Campaign to turn elderly into 'watch dogs' destroys physician/patient bond, says Dr. Tipton
The following letter was written by William W. Tipton Jr.,MD, AAOS executive vice president, to Donna Shalala, Secretary of the Department of Health and Human Services
The Honorable Donna Shalala
Secretary of the Department of Health and Human Services
200 Independence Avenue, SW
Washington, D.C. 20201
Dear Madam Secretary:
I am writing on behalf of the 23,000 members of the American Association of Orthopaedic Surgeons to express our profound anger and disappointment over the government's latest initiative to deal with Medicare fraud and abuse: the Who Pays? You Pay campaign. This campaign, which your department is sponsoring with the American Association of Retired Persons, is designed to make Medicare beneficiaries so suspicious of their doctors that they will become the government's "watch dogs" for fraud and abuse. To reinforce this notion, you are even using a technique from the Old West by offering a $1,000 bounty to beneficiaries if their allegations of fraud and abuse lead to punitive action against their physicians.
This campaign is giving Medicare beneficiaries the impression that fraud and abuse is rampant and that physicians are intentionally out to cheat them and the government. In fact, the findings of your own department indicate that this impression is false. In February of this year, your office reported that overpayments to Medicare providers went down by a dramatic 45 percent between 1996 and 1998. Your office also reported that last year's overpayment rate was the lowest since the government started comprehensive audits three years ago. Most importantly, your own inspector general concluded that inadvertent mistakes, as well as outright fraud and abuse, cause overpayments, and that the portion attributable to fraud and abuse could not be determined.
There are over 100,000 pages of health care regulations covering Medicare. As you know, many of these regulations are lengthy and complex. As you are undoubtedly aware, even the Health Care Financing Administration has difficulty providing clear guidance and interpretation of these regulations.
Since physicians and other health care professionals must deal with this mass of confusing rules, it should not be surprising that they make mistakes. While we freely acknowledge that fraud and abuse also takes place, we believe that most physicians get incorrect payments (both too high and too low) by mistake, not because they are out to bilk the system.
However, instead of simplifying the rules and helping physicians better understand them, your department, through this campaign, is trying to absolve itself of responsibility and shift the entire blame for Medicare waste to the medical profession.
This cynical campaign has the taste, smell and feel of something out of George Orwell's 1984, and it will drive a wedge between physicians and patients the likes of which have not been seen before.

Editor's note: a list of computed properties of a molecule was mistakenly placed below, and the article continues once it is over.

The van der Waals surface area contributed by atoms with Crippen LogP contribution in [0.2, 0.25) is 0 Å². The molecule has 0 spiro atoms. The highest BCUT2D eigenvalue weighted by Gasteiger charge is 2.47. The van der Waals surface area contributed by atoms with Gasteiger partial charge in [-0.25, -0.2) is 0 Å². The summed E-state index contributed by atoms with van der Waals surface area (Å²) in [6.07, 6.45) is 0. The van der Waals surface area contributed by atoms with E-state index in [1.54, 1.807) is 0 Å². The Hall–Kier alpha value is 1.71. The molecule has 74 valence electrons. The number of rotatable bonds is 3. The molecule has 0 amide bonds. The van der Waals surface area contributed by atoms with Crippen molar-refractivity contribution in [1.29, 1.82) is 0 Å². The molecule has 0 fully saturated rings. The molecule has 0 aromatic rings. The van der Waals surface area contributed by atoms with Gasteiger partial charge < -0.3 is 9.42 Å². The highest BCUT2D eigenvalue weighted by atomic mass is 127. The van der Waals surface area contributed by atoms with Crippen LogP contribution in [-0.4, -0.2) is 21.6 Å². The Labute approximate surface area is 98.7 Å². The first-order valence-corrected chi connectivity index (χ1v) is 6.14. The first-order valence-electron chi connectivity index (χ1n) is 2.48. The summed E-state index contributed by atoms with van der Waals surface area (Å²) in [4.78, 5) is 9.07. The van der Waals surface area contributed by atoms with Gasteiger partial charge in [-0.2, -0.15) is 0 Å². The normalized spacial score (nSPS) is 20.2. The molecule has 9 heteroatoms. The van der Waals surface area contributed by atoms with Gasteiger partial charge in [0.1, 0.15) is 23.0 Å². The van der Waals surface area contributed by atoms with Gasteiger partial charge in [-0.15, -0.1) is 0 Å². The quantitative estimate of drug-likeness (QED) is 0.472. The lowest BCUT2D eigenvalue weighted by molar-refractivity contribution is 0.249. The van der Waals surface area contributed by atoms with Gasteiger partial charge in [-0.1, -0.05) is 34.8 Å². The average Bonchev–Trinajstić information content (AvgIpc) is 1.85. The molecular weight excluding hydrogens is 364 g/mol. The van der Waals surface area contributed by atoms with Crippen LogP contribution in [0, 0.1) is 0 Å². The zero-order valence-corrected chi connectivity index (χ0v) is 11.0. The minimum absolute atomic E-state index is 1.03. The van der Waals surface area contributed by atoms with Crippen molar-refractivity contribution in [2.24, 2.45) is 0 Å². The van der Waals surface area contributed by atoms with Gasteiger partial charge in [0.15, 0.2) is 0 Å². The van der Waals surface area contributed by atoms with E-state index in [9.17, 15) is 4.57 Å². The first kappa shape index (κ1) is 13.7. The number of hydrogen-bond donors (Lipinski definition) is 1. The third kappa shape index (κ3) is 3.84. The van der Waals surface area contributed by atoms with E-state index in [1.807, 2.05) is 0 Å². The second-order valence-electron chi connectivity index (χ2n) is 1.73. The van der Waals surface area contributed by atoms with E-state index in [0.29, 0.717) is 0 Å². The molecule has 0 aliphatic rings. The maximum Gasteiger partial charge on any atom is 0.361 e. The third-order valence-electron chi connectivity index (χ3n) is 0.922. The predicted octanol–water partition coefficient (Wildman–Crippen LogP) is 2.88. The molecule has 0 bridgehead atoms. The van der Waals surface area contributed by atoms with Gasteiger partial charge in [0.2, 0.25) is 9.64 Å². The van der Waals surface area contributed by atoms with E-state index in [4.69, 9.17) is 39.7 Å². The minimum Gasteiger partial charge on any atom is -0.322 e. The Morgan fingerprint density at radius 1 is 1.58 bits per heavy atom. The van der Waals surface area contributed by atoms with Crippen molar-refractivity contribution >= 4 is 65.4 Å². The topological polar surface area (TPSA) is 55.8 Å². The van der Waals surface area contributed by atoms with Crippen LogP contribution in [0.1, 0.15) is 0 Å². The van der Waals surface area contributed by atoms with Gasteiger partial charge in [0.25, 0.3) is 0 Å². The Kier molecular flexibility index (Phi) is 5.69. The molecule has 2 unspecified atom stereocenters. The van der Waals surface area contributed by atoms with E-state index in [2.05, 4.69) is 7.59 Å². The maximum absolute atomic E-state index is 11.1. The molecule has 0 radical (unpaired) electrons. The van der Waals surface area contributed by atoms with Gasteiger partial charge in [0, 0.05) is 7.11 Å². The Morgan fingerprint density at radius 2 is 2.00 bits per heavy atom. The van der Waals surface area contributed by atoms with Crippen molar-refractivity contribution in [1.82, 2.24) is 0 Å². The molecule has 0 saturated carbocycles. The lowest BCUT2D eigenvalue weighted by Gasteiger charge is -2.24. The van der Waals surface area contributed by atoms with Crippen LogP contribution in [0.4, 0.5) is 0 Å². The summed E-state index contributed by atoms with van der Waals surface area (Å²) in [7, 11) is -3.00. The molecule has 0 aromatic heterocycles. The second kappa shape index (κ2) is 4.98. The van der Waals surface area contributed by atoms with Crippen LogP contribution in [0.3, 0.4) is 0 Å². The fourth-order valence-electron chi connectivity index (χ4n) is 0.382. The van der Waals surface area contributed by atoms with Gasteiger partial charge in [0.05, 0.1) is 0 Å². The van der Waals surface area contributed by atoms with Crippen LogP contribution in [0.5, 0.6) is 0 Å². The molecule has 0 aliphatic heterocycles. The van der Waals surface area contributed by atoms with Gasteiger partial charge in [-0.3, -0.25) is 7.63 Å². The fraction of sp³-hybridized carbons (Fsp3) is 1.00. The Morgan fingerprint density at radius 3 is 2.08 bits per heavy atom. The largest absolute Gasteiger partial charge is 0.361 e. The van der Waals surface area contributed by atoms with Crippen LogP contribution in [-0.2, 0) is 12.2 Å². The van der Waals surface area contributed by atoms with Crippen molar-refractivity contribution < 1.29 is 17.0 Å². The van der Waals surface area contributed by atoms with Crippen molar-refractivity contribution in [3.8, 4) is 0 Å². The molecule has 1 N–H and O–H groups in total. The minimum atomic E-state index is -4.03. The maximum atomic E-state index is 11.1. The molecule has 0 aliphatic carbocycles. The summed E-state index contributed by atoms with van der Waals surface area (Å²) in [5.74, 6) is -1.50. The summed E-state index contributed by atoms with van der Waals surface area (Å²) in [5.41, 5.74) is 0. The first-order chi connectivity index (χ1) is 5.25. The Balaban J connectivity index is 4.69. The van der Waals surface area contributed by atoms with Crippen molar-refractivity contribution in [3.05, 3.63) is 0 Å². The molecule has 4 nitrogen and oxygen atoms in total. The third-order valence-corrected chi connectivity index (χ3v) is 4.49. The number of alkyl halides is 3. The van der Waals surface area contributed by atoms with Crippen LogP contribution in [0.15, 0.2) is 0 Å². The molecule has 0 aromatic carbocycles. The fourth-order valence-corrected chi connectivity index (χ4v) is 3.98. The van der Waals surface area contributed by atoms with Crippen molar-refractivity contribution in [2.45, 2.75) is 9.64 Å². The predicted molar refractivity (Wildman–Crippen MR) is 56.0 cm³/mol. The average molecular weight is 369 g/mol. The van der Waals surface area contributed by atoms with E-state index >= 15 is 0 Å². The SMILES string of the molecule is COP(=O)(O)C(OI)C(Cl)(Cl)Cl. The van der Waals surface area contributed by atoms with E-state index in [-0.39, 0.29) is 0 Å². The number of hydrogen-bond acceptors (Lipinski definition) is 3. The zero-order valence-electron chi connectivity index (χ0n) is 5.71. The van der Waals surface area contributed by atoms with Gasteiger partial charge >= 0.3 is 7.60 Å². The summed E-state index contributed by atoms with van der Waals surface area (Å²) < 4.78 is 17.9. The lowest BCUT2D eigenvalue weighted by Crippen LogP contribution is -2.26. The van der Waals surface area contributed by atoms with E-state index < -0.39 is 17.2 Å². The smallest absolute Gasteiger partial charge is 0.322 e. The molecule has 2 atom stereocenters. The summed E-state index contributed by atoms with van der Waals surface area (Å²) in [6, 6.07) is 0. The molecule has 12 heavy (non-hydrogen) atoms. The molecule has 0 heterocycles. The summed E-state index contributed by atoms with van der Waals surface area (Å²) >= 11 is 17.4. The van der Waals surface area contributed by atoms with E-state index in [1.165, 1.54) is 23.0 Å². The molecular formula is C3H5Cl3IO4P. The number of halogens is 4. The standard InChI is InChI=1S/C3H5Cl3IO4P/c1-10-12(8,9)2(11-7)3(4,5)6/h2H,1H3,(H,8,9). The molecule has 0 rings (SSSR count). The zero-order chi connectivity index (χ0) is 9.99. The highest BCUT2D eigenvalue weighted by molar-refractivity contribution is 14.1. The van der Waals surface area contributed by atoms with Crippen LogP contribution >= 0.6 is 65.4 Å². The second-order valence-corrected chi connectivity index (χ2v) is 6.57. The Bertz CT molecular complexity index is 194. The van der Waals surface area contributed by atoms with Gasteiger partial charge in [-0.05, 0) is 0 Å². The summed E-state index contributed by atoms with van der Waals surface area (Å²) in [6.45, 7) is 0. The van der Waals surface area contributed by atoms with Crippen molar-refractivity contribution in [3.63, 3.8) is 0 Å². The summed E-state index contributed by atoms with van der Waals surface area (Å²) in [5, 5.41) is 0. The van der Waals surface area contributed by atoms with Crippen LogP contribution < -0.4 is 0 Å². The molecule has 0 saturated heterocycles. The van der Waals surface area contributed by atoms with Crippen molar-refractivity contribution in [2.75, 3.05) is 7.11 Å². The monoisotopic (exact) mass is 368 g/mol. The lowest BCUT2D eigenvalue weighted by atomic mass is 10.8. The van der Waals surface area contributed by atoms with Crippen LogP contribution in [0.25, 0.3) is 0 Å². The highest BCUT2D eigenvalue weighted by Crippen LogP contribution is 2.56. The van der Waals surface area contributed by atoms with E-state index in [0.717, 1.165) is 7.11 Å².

If patients start to believe that doctors are criminals and that their job is to help the government prove it, how do you think this will affect their trust and confidence in their physicians? And, if physicians start being bombarded with audits and investigations because of patient allegations of fraud, how do you think this will affect their ability to interact with their patients? Also, have you considered the possibility that more physicians will leave medicine because of the hassle factors that this campaign will create?
While it may seem to some like an outdated notion, the physician/patient relationship is still the foundation of the American health care system. Even with the tremendous advances that have taken place in medicine, this relationship is still the key to getting good patient care results.
The American Association of Orthopaedic Surgeons shares your concern about reducing the amount of waste in the Medicare program, but creating distrust between Medicare beneficiaries and their doctors is not the way to do it. Rather, we should work together to simplify and clarify the Medicare rules, eliminating ambiguities and inconsistencies.
Therefore, I urge you to reconsider the Who Pays? You Pay campaign, keeping in mind the detrimental effect that it will have on the physician/patient relationship. If this approach is continued, I believe it will prove much more costly to the Medicare program than the fraud and abuse it is suppose to eliminate.
William W. Tipton, Jr., M.D.
Executive Vice President
cc: Honorable Albert Gore, Jr., Vice President of the United States
Honorable J. Dennis Hastert, Speaker of the United States House of Representatives
Honorable William M. Thomas, Chair, Subcommittee on Health, House Ways and Means Committee, United States House of Representatives
Honorable William V. Roth, Jr., Chair, Senate Finance Committee, United States Senate
Nancy-Ann Min DeParle, Administrator, Health Care Financing Administration